THE SECOND COVENANT.
(1) These are the words of the covenant.—The Hebrew Bibles add this verse to the previous chapter, and begin Deuteronomy 29 at the second verse. But they cannot be right in so doing. For though the pronoun “these” in Hebrew has nothing to determine whether it belongs to what precedes or to what follows, yet the context shows that the covenant is described in Deuteronomy 29, not in Deuteronomy 28 (See Deuteronomy 29:12-15 below). It is very significant that this “covenant in the land of Moab” stands outside the tremendous sanction appended to the expansion of the Sinaitic covenant in Deuteronomy. The effect of this arrangement may be illustrated by a reference to Leviticus 26, 27. The “sanction” of the law in Leviticus, which is a complete code of ceremonial and moral holiness, is contained in Deuteronomy 26. But that chapter is followed by a passage respecting vows, which are not compulsory, and therefore obviously lie, as a whole, outside that which is “commanded.” The position of Deuteronomy 29, 30 is analogous to that of Leviticus 27. Thus we see that the tremendous curse of the Sinaitic covenant is not the end of God’s dealings with the chosen people. After that, there is still another covenant, to the force of which there is no limit (see Deuteronomy 29:15 below). The gifts and calling of God are irrevocable. Nothing can destroy the relation between Jehovah and Israel. Their resurrection as a nation may well be described by the words of Moses in Psalms 90, “Thou turnest man to destruction (national death—Deuteronomy 28), and sayest (Deuteronomy 29, 30), Return, ye children of men (resurrection). For a thousand years in thy sight (though spent in the grave) are but as yesterday when it is past, and as a watch in the night” (to be followed by the dawn of morning). “A watch in the night” is not the blackness of darkness for ever.
Beside the covenant which He made with them in Horeb.—It should be carefully noted that the formal repetition of the law in Moses’ second great discourse in this book opens with these words (Deuteronomy 5:2), “the Lord our God made a covenant with us in Horeb.” There is no real break in Deuteronomy from Deuteronomy 5:1 to the end of Deuteronomy 26 and Deuteronomy 27, 28 are the “sanction” of that covenant.
Ye have seen.—The pronoun is emphatic. Yourselves are witnesses. I need not repeat the story. (Comp. Deuteronomy 11:2-7.)
Neither have ye drunk wine or strong drink.—A fact stated here only, and evidently coming from the lips of one who “knew their walking through the wilderness.” “They drank of that spiritual rock that followed them; and that Rock was Christ.” God cared for their physical health and strength by the natural food which He gave them, and made their natural food represent the act of feeding upon Him. It is observable also that God seems to have especially blessed the abstinence from wine and strong drink for His sake in Israel. (See Lamentations 4:7.)
(7,8) See Deuteronomy 3:1-17.
From the hewer of thy wood unto the drawer of thy water.—From this Rashi infers that “there were Canaanites who became proselytes in the time of Moses, in the same way as the Gibeonites in the days of Joshua.” It may have been so. And we know that there were many female captives of the Midianites who became slaves. (See Numbers 31)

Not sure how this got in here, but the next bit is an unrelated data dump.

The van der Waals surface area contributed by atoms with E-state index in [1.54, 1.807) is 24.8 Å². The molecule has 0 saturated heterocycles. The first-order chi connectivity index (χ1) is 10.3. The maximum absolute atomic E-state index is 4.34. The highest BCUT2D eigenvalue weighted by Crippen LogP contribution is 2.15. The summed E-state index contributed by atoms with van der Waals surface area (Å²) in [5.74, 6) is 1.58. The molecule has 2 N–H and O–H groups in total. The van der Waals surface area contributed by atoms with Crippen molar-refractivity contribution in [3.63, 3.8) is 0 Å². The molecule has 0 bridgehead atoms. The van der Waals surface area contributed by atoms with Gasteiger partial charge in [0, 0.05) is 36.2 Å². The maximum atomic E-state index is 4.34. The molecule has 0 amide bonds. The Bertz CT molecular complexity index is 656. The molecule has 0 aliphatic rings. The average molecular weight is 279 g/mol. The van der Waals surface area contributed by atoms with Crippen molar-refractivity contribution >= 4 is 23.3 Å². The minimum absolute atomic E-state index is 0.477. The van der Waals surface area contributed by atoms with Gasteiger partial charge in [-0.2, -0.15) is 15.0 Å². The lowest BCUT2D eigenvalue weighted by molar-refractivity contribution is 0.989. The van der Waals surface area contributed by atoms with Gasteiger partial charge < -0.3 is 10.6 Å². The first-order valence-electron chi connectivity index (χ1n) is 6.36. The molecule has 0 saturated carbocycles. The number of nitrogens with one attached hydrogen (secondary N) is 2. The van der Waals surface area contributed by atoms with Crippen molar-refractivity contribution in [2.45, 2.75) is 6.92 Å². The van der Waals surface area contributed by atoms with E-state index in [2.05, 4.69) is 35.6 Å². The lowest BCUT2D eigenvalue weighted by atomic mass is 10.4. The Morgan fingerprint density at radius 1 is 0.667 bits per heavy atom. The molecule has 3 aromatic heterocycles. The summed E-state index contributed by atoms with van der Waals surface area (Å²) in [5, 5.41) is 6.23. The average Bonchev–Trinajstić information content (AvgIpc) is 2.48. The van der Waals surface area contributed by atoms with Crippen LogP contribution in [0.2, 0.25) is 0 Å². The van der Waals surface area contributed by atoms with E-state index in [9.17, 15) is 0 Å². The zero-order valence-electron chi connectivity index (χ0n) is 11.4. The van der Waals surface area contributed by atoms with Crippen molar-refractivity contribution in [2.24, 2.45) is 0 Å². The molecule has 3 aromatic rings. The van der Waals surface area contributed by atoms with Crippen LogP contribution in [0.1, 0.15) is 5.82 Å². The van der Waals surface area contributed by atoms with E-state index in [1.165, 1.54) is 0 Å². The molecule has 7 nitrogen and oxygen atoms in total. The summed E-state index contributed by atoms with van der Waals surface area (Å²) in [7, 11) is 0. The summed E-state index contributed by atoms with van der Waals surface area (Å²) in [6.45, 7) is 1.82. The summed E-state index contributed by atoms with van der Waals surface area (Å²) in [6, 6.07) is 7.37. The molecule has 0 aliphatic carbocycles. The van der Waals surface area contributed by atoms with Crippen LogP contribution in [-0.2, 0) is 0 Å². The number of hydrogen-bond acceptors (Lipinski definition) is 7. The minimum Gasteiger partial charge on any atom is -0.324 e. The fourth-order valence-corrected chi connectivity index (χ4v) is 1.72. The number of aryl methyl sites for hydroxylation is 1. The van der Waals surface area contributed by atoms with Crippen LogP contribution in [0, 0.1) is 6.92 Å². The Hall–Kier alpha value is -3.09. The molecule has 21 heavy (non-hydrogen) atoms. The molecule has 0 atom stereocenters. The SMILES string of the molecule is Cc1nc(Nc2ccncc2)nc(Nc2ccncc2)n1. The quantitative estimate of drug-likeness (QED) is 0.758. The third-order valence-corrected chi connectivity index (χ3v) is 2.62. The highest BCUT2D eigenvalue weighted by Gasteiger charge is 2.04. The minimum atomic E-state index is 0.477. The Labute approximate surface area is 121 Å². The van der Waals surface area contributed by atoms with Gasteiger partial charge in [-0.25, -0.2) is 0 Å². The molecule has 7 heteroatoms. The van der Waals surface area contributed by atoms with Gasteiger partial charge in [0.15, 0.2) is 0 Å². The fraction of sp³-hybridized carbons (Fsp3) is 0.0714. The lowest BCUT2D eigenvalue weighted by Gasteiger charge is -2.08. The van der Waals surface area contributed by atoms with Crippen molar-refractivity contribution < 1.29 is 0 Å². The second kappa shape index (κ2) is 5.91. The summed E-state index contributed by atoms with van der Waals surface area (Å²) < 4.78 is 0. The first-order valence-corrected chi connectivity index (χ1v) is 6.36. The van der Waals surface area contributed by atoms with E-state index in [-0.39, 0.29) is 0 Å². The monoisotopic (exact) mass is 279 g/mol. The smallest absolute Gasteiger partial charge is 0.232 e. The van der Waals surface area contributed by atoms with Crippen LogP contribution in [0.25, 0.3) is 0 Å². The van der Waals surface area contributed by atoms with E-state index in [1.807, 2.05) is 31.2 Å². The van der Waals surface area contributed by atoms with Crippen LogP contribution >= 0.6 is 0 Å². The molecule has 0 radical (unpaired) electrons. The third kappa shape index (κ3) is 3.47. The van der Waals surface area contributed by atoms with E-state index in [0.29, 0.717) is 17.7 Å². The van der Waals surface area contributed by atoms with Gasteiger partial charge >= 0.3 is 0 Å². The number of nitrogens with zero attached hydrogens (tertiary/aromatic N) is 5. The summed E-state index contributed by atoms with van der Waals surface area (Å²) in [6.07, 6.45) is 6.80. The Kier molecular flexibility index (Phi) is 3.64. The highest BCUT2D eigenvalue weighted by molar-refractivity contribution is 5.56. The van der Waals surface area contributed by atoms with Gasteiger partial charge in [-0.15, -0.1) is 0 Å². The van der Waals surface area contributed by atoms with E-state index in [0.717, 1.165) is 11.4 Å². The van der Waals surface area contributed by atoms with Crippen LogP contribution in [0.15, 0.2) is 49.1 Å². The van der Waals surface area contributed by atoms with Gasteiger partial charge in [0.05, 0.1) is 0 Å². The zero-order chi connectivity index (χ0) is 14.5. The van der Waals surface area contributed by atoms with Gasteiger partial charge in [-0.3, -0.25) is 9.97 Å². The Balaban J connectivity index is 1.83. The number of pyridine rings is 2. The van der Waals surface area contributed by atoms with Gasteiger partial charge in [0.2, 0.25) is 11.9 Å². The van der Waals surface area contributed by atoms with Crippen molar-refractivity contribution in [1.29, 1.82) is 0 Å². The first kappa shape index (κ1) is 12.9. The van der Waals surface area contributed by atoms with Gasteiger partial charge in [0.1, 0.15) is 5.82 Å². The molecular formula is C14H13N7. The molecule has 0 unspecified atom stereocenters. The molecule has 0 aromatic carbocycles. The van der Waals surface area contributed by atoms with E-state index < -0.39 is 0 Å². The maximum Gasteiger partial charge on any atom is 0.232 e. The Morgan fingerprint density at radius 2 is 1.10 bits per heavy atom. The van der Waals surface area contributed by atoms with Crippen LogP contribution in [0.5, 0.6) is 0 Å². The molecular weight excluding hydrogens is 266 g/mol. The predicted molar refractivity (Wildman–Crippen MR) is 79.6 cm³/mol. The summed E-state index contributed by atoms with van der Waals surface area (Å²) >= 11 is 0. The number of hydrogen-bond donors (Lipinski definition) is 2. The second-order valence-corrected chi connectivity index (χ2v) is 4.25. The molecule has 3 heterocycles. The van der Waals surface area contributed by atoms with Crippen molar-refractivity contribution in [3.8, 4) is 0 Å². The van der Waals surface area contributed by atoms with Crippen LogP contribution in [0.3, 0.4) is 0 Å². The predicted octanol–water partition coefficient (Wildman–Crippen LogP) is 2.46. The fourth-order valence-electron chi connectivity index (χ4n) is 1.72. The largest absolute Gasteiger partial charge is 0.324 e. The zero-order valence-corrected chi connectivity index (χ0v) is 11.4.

His oath.—A word here used for the first time in Deuteronomy. It is rendered “curse” in Deuteronomy 29:19-21. It seems to mean an imprecation in the name of God (comp. Leviticus 5:4; Genesis 24:41), which may bring a curse if the thing sworn to is not fulfilled.
Which the Lord thy God maketh with thee.—Maketh; literally, cutteth. The word refers to the “covenant.”
Their idols.—Either “great blocks,” or as in the margin, a term of extreme contempt. (See Leviticus 26:30, where the word first occurs. ) It is a favourite term with the prophet Ezekiel, who uses it four times as often as other writers in the Old Testament.
A root that beareth gall and wormwood.—The same two words occur in Lamentations 3:19, and one of them (gall) in Psalm 69:21. From whatever root it came, there was One to whom it was given to drink. The LXX. form of this expression, “lest there is among you any root that springeth up in gall and bitterness,” is incorporated into the warning in Hebrews 12:15 : “Looking diligently, lest any man fail of the grace of God; lest any root of bitterness springing up trouble you, and thereby many be defiled.”
To add drunkenness to thirst—i.e., the indulgence of the desire to the desire itself; to add sin to temptation. The LXX. have a strange paraphrase, “So that the sinner shall not involve the righteous with him in destruction.” The thought seems to be that, perhaps, one idolater would not make so much difference to Israel. He would never involve the whole nation in destruction. The drunkard could not be the ruin of the thirsty, so to speak, and, therefore, he might do as he pleased, and might, in fact, escape punishment, being protected by the general prosperity of Israel. The quotation in the Epistle to the Hebrews meets this mistaken view admirably: “Lest any root of bitterness springing up trouble you, and thereby many be defiled.” The Targums render “to add sins of infirmity to sins of presumption,” a rendering which partly explains that of the LXX.
Shall lie upon him.—As the beasts lie down in their lairs. The only other place which we can at all compare with this is the difficult expression in Genesis 4:7, “Sin lieth at the door.”